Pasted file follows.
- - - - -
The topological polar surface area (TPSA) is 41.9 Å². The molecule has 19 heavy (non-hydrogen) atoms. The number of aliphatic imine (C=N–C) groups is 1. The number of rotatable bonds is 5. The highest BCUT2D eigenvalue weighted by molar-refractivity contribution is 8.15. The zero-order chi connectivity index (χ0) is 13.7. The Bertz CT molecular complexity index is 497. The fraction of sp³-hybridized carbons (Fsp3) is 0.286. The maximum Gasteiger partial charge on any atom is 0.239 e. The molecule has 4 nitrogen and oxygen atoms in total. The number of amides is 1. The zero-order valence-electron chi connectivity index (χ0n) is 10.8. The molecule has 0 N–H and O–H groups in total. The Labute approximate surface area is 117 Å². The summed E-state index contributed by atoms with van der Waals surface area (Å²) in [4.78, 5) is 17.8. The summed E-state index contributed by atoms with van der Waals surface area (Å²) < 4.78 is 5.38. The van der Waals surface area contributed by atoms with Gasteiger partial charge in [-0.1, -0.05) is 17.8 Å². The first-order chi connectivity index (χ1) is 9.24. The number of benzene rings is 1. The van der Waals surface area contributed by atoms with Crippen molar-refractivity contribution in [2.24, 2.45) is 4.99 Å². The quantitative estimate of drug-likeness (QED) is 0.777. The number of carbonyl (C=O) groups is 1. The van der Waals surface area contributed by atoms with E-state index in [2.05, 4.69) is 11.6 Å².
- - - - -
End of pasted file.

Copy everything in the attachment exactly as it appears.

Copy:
The topological polar surface area (TPSA) is 41.9 Å². The molecule has 19 heavy (non-hydrogen) atoms. The number of aliphatic imine (C=N–C) groups is 1. The number of rotatable bonds is 5. The highest BCUT2D eigenvalue weighted by molar-refractivity contribution is 8.15. The zero-order chi connectivity index (χ0) is 13.7. The Bertz CT molecular complexity index is 497. The fraction of sp³-hybridized carbons (Fsp3) is 0.286. The maximum Gasteiger partial charge on any atom is 0.239 e. The molecule has 4 nitrogen and oxygen atoms in total. The number of amides is 1. The zero-order valence-electron chi connectivity index (χ0n) is 10.8. The molecule has 0 N–H and O–H groups in total. The Labute approximate surface area is 117 Å². The summed E-state index contributed by atoms with van der Waals surface area (Å²) in [4.78, 5) is 17.8. The summed E-state index contributed by atoms with van der Waals surface area (Å²) < 4.78 is 5.38. The van der Waals surface area contributed by atoms with Gasteiger partial charge in [-0.1, -0.05) is 17.8 Å². The first-order chi connectivity index (χ1) is 9.24. The number of benzene rings is 1. The van der Waals surface area contributed by atoms with Crippen molar-refractivity contribution in [2.24, 2.45) is 4.99 Å². The quantitative estimate of drug-likeness (QED) is 0.777. The number of carbonyl (C=O) groups is 1. The van der Waals surface area contributed by atoms with E-state index in [2.05, 4.69) is 11.6 Å².